All Things Organic

I spent the first ten days of September in Tairua on the east coast of the Coromandel. A week prior to coming I spoke with Gina, owner of All Things Organic, about training on Thursday in preparation of the weekend.

The shop, cozy and scented like tea tree oil and patchouli was empty. The woman working the shop had long grey and white hair and was adjusting product on the shelves as I entered. Apparently Gina did not inform her one of two employees, Vanya, that I was working today. She was frustrated but it seemed as though this was a common occurrence – the lack of communication. We carried on for a few hours, meanwhile still unsure if I was in the correct place and if this information would be pointless. Suddenly this tiny, cheery woman bounded into the shop. We both looked at each other for several seconds until she says, “Are you our new WWOOFer?” I looked at Vanya like she would know my reason for being there. “Yes,” I say hesitantly.

With Gina’s kids, Lincoln, 7, Archer, 6, and Kiana, 3, we made it to the Easton’s lifestyle block at the top of Tairua. I later learned that a lifestyle block is like having a farm without all the responsibilities of a real farm. For instance, the Easton’s were in the progress of building their garden and had chickens that don’t lay eggs. There were four additional WWOOFers staying in the four-bedroom home. I slept on the bottom bunk with a young man from Tahiti sleeping on top and next to us was Elin, from Colorado. The bedroom over was Max and Alex, a German couple. Gina, her husband Lance and the kids slept together on three mattresses pushed together. One bathroom.

The next day I trained with Vanya again and made the ugliest ice cream cone in New Zealand. That being said, it was my first ice cream cone ever. And they eventually got better, in an abstract sort of way. It was Friday night and all the WWOOFers went to the bar, Manaia, but were exhausted after one drink. The next morning I was scheduled to open and worked the first four hours alone. I did all the tasks I remembered from the previous morning and was very anxious. I was expected to receive inventory and price it, handle cash (math!) and answer the phone, etc. This was the epitome of New Zealand culture and work exchange- trust and go with the flow. I signed no papers, there was no background check and Gina and I had never met before I started “working” in her shop. In America, even volunteers receive background checks. Of course there is the argument that this attitude differs from person to person. Even so, work exchange is built on the foundation of trust. It is always a lottery, and sometimes you lose the lottery.

For instance, the Tahitian guy, he’s 19, has been staying with Gina and Lance for nearly 3 weeks because he’s sorting out his bank account and passport (?). He doesn’t have the best work ethic or initiative, but he is friendly and curious. Gina would like for him to leave but doesn’t want conflict, and so he stays. There are also horror stories of ungrateful hosts. ­Thus far, I haven’t experienced anything worth scaring me away from future work exchange jobs.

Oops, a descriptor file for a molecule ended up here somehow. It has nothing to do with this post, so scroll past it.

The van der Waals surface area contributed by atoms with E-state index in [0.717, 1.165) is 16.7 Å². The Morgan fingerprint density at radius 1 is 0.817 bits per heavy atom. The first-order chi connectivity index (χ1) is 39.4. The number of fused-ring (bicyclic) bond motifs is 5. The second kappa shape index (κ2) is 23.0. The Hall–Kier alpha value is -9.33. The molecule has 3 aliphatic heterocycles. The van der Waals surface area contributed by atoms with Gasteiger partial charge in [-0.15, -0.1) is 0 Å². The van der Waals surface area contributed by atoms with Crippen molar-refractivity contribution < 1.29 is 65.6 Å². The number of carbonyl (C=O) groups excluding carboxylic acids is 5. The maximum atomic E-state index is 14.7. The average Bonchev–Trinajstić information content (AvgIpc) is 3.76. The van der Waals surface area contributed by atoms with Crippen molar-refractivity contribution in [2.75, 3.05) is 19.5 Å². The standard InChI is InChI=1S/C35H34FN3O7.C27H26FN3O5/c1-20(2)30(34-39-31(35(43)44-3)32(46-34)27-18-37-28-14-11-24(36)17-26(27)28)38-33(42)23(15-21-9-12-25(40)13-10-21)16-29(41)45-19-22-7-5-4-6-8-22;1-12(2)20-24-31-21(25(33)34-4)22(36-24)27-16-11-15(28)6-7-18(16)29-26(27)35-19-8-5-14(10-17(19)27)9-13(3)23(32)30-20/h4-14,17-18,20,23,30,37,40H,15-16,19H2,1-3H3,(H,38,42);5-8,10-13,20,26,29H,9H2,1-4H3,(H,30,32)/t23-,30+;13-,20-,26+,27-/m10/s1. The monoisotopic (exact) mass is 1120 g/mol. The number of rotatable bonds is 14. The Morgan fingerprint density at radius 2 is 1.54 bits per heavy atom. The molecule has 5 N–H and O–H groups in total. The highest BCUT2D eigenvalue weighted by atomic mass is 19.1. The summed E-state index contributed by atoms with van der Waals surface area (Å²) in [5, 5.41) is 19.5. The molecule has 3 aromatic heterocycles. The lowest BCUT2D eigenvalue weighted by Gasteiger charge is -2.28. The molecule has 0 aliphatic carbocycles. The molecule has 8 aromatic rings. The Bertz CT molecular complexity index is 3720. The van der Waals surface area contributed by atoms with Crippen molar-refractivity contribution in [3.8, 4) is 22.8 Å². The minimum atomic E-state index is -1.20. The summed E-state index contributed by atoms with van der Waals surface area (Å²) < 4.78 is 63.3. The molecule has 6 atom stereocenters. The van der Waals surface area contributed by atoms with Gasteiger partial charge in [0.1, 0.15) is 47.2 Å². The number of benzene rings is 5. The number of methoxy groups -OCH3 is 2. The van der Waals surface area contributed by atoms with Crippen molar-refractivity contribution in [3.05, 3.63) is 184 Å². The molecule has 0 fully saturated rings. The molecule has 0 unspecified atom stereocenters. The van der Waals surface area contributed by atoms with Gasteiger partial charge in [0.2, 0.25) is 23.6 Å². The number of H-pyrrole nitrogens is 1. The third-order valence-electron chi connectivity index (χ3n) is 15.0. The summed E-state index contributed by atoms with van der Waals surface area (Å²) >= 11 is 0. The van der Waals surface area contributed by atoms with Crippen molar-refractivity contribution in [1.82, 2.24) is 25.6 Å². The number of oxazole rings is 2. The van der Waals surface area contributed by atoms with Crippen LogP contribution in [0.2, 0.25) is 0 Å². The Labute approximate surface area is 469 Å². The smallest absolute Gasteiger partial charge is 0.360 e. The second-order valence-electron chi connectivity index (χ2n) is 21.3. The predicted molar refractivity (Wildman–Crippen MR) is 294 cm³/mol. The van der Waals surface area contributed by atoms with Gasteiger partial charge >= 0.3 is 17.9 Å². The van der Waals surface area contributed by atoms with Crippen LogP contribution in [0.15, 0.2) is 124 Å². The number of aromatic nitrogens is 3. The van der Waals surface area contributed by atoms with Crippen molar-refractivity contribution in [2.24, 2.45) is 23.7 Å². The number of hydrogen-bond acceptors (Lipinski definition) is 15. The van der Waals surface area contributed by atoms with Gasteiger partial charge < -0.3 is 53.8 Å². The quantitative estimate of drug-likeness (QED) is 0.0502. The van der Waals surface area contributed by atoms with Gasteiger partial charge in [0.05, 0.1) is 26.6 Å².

The days spent in Tairua were generally the same, I would work in the morning then spend a few hours in the library writing and using the Internet. Elin and I visited the Pinnacles, which I wrote about in the previous blog post. It was nice to get away from the crazy house and breathe fresh, forest air. Often the WWOOFers would work more than four hours spent at the shop, from cleaning the house that could take several hours, to preparing dinner for nine people and washing the dishes afterwards. The house was rarely quiet, with the kids given permission to scream and run indoors. Gina didn’t believe in scolding, but instead giving appreciation when the kids did something nice or helpful. They were nice kids until they wouldn’t let you into your room without a password, or kick your shins or lick a spoon before putting it back into the communal honey jar.

On one of the rare sunny days I went to the top of Mt. Paku, actually a large hill, with Max and Alex. The view was stunning. I haven’t yet experienced an ugly view in New Zealand. One of the perks from working at All Things Organic was the free ice cream or smoothies for the WWOOFers. They even had yogurt for the cones! I am sure I gained a few from the daily chocolate dipped, real fruit yogurt cones. I was a kid again, legs pumping on the swing set with a dripping cone in hand. Happiness can be so simple!

I was anxious to get on the road again, ready to have some peace and quiet in my van. It was a nice change, though, to meet other backpackers and find solace in our adventures. On her way out the door, Gina gave me a reusable All Things Organic bag and a kiwi keychain. Pieces to remind me of the insane Easton home.

I apologize for not having better photos. This only proves how crazy every day was, there wasn’t a time to take a family portrait.

Produce inside the shop
Produce inside the shop
Where the ice cream and smoothies are prepared
Where the ice cream and smoothies are prepared
My mixed berry yogurt cone, on a swing!
My mixed berry yogurt cone, on a swing!
Walking down from Mt. Paku
Walking down from Mt. Paku
At Lincoln's bday, the kids had fun with the chickens
At Lincoln’s bday, the kids had fun with the chickens

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